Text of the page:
Lunchtime started at 1100.  Most folks either brought a lunch with them or ran out and grabbed a burger and brought back to the conference.  The lunchtime session was a full two hours to allow for folks to eat and visit a variety of forums and displays that were set up like breakout sessions.  This was the best part of the day in my opinion.  It really allowed for some great collaboration with other HAMs from across the state.  Here is a list of the forums:

- National Weather Service:   Lynn Bianco, KN4YZ
- Public Health:   Barry Kanne, W4TGA
- Digital:   Tom Olley, KG4VUB
- Nets and Traffic:   Charles Pennington, K4GK
- D-Star:   John Davis, WB4QDX
- Peach State Intertie:   Jimmy Burgamy, WB4NFG
- Zoning Issues & Solutions:   Charles Pitchford, N4QET
- Mobile Comm:   Clyde Mathe, WB4BDP

The general session started back up again at 1300 with our second guest speaker of the day.  Lans Rothfusz, KD5EJN who is a meteorologist with the NWS Peachtree City gave a nice update of how things are going at the NWS.  Lans also had great words to say about the fine work that HAMs and Skywarn weather spotters do for the NWS.  He gave us a glimpse into some of the technology advancements that are on the way in the weather forecasting world.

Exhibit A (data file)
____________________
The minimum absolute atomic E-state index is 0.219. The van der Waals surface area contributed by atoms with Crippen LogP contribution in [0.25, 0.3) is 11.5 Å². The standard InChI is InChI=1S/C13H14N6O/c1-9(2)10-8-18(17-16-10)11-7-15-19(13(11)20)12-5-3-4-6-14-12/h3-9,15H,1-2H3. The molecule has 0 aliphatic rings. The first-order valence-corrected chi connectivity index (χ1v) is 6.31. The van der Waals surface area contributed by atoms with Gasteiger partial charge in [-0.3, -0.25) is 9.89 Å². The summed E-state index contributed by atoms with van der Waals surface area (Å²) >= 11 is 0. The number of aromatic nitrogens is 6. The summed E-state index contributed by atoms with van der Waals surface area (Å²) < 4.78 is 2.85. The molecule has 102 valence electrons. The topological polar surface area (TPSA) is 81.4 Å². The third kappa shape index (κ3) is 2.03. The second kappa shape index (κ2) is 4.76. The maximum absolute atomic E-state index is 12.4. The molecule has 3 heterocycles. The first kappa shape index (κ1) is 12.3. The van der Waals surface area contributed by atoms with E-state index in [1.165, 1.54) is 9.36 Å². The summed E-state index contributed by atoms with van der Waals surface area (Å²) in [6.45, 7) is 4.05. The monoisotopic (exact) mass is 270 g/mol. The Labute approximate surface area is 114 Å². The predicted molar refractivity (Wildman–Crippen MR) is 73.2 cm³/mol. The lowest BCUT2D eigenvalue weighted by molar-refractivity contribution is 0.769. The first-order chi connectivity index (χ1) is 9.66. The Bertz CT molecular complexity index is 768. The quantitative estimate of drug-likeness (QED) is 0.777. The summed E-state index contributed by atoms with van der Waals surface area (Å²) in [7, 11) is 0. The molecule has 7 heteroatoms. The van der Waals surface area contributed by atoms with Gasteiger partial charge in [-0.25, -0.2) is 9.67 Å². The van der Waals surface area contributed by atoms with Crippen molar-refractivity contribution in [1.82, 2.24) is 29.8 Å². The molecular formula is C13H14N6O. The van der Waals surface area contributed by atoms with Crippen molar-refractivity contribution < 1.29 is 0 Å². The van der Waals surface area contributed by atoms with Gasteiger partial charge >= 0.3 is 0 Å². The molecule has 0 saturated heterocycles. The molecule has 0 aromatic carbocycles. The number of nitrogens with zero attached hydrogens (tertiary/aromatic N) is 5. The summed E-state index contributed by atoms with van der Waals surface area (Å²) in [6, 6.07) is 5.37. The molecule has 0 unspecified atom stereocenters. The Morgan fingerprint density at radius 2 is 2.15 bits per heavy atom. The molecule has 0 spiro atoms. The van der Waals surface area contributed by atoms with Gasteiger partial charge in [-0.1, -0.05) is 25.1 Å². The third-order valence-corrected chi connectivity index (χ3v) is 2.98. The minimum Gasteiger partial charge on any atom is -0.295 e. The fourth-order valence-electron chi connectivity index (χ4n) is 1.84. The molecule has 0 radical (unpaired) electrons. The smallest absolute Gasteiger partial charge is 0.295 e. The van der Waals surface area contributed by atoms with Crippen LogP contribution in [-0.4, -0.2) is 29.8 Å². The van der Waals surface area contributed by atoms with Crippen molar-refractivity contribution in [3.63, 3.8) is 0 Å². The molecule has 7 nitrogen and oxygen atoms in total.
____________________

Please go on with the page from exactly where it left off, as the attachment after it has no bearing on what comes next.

Next we heard an update on how things are progressing on putting together a universaly recognized badge for ARES members across the state.  More work to be done. 

Next, Mike Brown, KE4FGF recognized all of the top nominees for the Georgia ARES HAM of the Year and then announced the winner to be Jim Millsap, WB4NWS.  After some final comments from Mike Brown, KE4FGF who is our Section Emergency Coordinator and from Dr. Gene Clark, W4AYK who is our ARRL Section Manager, we adjorned right around 1530.